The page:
Since v0.9.14, abuseipdb-client is available as debian package (
.deb). Packages are available on packages.kristuff.fr/debian/. You can configure
apt to connect kristuff repository (see instructions here: packages.kristuff.fr/) and install it:
apt-get update apt-get install abuseipdb-client
Alternatively, you can download the latest package (from release tags on github or from repository) and install it using
# ----------------------------------------------- # /!\ Please change "X.X.X" to the latest version # https://packages.kristuff.fr/debian/pool/main/a/abuseipdb-client/ # ----------------------------------------------- wget https://packages.kristuff.fr/debian/pool/main/a/abuseipdb-client/abuseipdb-client_X.X.X_all.deb dpkg -i abuseipdb-client_X.X.X_all.deb # OR apt install ./abuseipdb-client_X.X.X_all.deb
Main library is deployed to
/usr/lib/abuseipdb-client/ and executable (symlink) to
/usr/bin/. Since v0.9.15, the config files are located in
You need composer to install the project.
Install project and dependencies with composer
create-project command. This will create a folder named abuseipdb-cli in the current directory and install dependencies:
$ composer create-project kristuff/abuseipdb-cli
The project structure should be the following:
abuseipdb-cli/ |_ bin/... |_ config/... |_ src/... |_ vendor/... composer.json composer.lock LICENCE
Make sure the binary file
abuseipdb, located in the
bin folder at the project root, is executable:
$ chmod +x /YOUR_PATH/abuseipdb-cli/bin/abuseipdb
To use it more easily and depending on how you want to use it (from terminal only or with other scripts), you could:
deploy the bin file to
This task requires root or administrator permissions.
ln -s /YOUR_PATH/abuseipdb-cli/bin/abuseipdb /usr/local/bin/
or create an
$ alias abuseipdb='php /YOUR_PATH/abuseipdb-cli/bin/abuseipdb'
In manual install, the configuration file (
conf.ini) is located in the
config directory. In case package is installed globally, configuration file is located in
In most of the cases you should not modify the
conf.ini file directly but provide customizations in a
local.ini file under the same directory. This prevents to loose changes during update.
You must at least define your api key. Other fields are optional.
Edit the configuration file
local.ini and set up the
api_key property in the
[common] api_key= "123456789"
If you plan to automate reports with Fail2ban and send logs lines as message (matches), it's recommended to configure a whitelist of IPs and names (domain name) you want to exclude from message. When you use the
report command, comments are checked and fields that match to an entry in the list are replaced by
*. Note that email addresses are already replaced.
To use a whitelist, edit the configuration file
local.ini and set up the
self_ips property in the
[report] section like this:
[report] self_ips= "xx9999.ip-256-256-256.xx ,256.256.256.256, subdomain.example.com,example.com, example"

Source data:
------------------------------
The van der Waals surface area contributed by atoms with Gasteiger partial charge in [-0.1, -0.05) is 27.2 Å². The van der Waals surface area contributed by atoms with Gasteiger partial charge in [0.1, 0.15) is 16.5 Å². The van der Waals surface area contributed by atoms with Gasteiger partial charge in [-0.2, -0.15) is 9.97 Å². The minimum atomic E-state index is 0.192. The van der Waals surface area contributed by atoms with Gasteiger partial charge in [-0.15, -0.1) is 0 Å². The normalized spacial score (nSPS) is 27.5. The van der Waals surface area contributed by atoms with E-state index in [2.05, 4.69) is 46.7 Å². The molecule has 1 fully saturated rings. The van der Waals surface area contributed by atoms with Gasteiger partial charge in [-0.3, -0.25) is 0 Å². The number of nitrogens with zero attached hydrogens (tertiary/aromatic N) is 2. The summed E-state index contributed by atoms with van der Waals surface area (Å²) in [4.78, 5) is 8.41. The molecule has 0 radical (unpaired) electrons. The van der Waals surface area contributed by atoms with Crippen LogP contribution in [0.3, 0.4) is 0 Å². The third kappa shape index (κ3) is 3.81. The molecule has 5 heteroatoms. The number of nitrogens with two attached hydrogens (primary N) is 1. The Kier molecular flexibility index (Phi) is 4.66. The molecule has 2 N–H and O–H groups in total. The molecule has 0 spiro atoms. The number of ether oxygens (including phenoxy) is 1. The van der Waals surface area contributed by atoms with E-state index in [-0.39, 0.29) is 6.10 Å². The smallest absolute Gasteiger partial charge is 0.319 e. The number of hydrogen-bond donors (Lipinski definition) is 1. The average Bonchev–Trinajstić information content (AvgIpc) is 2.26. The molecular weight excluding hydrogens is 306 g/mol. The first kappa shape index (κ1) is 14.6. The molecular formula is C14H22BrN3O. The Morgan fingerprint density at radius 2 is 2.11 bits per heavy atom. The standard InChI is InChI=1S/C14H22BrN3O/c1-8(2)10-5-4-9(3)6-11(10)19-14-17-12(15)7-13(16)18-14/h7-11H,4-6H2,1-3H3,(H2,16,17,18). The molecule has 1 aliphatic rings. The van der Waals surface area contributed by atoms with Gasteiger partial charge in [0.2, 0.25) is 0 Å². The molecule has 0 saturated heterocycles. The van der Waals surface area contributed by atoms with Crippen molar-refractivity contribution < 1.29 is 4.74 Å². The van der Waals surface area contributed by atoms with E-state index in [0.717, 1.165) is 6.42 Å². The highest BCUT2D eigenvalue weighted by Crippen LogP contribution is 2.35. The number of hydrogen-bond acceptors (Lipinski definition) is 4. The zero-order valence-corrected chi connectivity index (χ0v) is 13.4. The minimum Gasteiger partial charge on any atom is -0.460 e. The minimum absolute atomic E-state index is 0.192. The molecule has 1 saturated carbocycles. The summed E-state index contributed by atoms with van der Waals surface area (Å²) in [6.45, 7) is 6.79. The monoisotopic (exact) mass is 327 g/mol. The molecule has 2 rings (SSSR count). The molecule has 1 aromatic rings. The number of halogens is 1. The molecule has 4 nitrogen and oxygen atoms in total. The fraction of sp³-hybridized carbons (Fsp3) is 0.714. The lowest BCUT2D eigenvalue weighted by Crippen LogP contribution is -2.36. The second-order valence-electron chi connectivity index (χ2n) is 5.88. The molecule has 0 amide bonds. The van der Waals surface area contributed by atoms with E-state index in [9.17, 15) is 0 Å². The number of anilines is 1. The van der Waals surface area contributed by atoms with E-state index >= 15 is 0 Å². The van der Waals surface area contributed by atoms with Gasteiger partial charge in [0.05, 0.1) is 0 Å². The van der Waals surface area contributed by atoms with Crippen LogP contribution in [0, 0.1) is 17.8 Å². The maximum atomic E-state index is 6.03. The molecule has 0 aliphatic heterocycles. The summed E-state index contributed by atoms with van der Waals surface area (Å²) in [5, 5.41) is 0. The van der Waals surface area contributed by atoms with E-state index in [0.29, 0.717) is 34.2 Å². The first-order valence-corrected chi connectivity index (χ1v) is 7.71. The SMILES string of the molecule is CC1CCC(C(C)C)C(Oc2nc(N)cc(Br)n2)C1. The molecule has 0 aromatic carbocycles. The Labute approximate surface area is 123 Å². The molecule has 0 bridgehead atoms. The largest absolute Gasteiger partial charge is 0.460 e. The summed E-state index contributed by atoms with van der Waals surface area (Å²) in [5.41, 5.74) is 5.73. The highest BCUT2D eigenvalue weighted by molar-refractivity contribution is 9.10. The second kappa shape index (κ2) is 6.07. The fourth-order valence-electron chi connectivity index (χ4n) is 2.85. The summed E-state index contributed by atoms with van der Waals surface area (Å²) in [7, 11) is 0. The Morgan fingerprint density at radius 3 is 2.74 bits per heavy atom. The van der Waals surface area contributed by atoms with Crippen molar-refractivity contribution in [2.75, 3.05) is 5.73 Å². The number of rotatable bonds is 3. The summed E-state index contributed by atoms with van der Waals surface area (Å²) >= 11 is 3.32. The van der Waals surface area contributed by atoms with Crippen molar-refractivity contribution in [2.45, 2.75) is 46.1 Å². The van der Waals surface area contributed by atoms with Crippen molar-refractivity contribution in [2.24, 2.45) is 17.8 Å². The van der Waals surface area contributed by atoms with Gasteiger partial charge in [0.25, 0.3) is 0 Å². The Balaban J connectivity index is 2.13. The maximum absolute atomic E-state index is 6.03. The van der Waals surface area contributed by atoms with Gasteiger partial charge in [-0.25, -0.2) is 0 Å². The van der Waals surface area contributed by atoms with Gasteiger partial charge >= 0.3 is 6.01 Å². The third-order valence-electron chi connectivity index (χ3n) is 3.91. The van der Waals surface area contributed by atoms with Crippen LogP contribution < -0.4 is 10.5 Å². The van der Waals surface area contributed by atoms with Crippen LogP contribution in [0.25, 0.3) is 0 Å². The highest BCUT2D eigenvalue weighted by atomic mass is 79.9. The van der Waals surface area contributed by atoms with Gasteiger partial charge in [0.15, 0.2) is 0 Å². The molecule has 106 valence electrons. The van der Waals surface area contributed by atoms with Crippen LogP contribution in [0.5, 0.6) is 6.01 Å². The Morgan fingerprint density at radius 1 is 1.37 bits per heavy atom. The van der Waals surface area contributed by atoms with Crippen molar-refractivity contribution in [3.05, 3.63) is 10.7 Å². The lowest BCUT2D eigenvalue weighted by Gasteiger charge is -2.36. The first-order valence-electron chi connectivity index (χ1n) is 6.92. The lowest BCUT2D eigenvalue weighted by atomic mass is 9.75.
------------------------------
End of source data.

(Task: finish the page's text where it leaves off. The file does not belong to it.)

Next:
Ips or names must be comma separated, and may contain spaces (will be trimmed). Order does matter: Enter subdomains first to prevent to replace a part of field only.
To setup a default timeout, locate and edit the configuration then set the
timeout property in the
Timeout is expressed in milliseconds. 0 means no timeout.
Timeout will apply to all API requests.
[common] ; setup a default timeout of 5 secs timeout= 5000
You can overwrite the default value in command line with the
AbuseIPDB provides a tutorial about integrating their API with Fail2Ban to automatically report bad IPs you should read first.
The default action for reporting an ip address, definided in file
action.d/abuseipdb.conf, sends logs lines as message (matches) while they may contain sensitive data.
You can use in place kristuff/abuseipdb-cli and its built-in filter in
report command (see Report a single IP address):
1/ Check your have Fail2Ban v0.10.0 or later installed (
fail2ban-client -V) and check the file
/etc/fail2ban/jail.local (the customizable version) contains the following definition for action_abuseipdb:
# Report ban via abuseipdb.com. # # See action.d/abuseipdb.conf for usage example and details. # action_abuseipdb = abuseipdb
2/ Make sure the file
/etc/fail2ban/action.d/abuseipdb.conf exists, and overwrite the
actionban by creating a file
/etc/fail2ban/action.d/abuseipdb.local with the following content (Adjust the binary path depending on your install, below
[Definition] actionban = /usr/bin/abuseipdb -R "<ip>" -c "<abuseipdb_category>" -m "<abuseipdb_comment>" > /dev/null
3/ In the file
/etc/fail2ban/jail.local, for each jail you want report IP each time an IP is banned, add a line to the
abuseipdb[abuseipdb_category=" ... ", abuseipdb_comment=" ..."]
The following examples suppose your default action is
%(action_)sin your jails.
action = %(action_)s abuseipdb[abuseipdb_category="webattack", abuseipdb_comment="<matches>"]
action = %(action_)s abuseipdb[abuseipdb_category="scan", abuseipdb_comment="Port scan detected from \[<ip>\]"]
action = %(action_)s abuseipdb[abuseipdb_category="ssh,brute", abuseipdb_comment="SSH brute force attack detected from \[<ip>\]"]
4/ Restart or reload Fail2Ban
The API daily rate limits are currently as follows:
|Commands||Standard||Webmaster||Supporter||Basic Subscription||Premium Subscription|
Upon reaching your daily limit, you will receive an error (HTTP 429 Too Many Requests).